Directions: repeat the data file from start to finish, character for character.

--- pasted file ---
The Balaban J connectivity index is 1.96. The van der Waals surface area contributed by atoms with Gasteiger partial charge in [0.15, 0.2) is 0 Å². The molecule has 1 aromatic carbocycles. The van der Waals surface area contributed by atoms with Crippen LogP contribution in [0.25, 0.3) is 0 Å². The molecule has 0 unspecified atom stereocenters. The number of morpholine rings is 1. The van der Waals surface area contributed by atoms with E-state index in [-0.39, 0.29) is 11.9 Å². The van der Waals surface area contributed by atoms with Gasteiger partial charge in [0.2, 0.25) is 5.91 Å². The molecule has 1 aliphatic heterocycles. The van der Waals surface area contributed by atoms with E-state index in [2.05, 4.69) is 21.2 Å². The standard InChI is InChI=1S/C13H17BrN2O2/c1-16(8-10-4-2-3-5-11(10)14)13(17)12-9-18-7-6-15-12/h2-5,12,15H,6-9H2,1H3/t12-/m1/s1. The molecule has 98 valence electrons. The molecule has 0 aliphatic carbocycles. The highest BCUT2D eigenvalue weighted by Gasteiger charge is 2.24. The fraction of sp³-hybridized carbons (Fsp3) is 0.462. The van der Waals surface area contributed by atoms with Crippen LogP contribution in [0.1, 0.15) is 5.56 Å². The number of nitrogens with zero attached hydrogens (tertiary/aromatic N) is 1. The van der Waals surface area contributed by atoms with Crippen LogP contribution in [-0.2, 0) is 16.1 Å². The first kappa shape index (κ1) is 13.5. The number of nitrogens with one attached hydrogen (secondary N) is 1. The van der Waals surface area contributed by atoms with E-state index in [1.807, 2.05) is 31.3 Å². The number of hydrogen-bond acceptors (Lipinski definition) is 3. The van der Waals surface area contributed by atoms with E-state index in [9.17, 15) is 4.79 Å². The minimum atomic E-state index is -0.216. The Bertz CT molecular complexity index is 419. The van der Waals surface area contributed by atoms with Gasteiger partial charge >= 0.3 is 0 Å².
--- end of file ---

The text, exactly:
The Balaban J connectivity index is 1.96. The van der Waals surface area contributed by atoms with Gasteiger partial charge in [0.15, 0.2) is 0 Å². The molecule has 1 aromatic carbocycles. The van der Waals surface area contributed by atoms with Crippen LogP contribution in [0.25, 0.3) is 0 Å². The molecule has 0 unspecified atom stereocenters. The number of morpholine rings is 1. The van der Waals surface area contributed by atoms with E-state index in [-0.39, 0.29) is 11.9 Å². The van der Waals surface area contributed by atoms with Gasteiger partial charge in [0.2, 0.25) is 5.91 Å². The molecule has 1 aliphatic heterocycles. The van der Waals surface area contributed by atoms with E-state index in [2.05, 4.69) is 21.2 Å². The standard InChI is InChI=1S/C13H17BrN2O2/c1-16(8-10-4-2-3-5-11(10)14)13(17)12-9-18-7-6-15-12/h2-5,12,15H,6-9H2,1H3/t12-/m1/s1. The molecule has 98 valence electrons. The molecule has 0 aliphatic carbocycles. The highest BCUT2D eigenvalue weighted by Gasteiger charge is 2.24. The fraction of sp³-hybridized carbons (Fsp3) is 0.462. The van der Waals surface area contributed by atoms with Crippen LogP contribution in [0.1, 0.15) is 5.56 Å². The number of nitrogens with zero attached hydrogens (tertiary/aromatic N) is 1. The van der Waals surface area contributed by atoms with Crippen LogP contribution in [-0.2, 0) is 16.1 Å². The first kappa shape index (κ1) is 13.5. The number of nitrogens with one attached hydrogen (secondary N) is 1. The van der Waals surface area contributed by atoms with E-state index in [1.807, 2.05) is 31.3 Å². The number of hydrogen-bond acceptors (Lipinski definition) is 3. The van der Waals surface area contributed by atoms with E-state index in [9.17, 15) is 4.79 Å². The minimum atomic E-state index is -0.216. The Bertz CT molecular complexity index is 419. The van der Waals surface area contributed by atoms with Gasteiger partial charge >= 0.3 is 0 Å².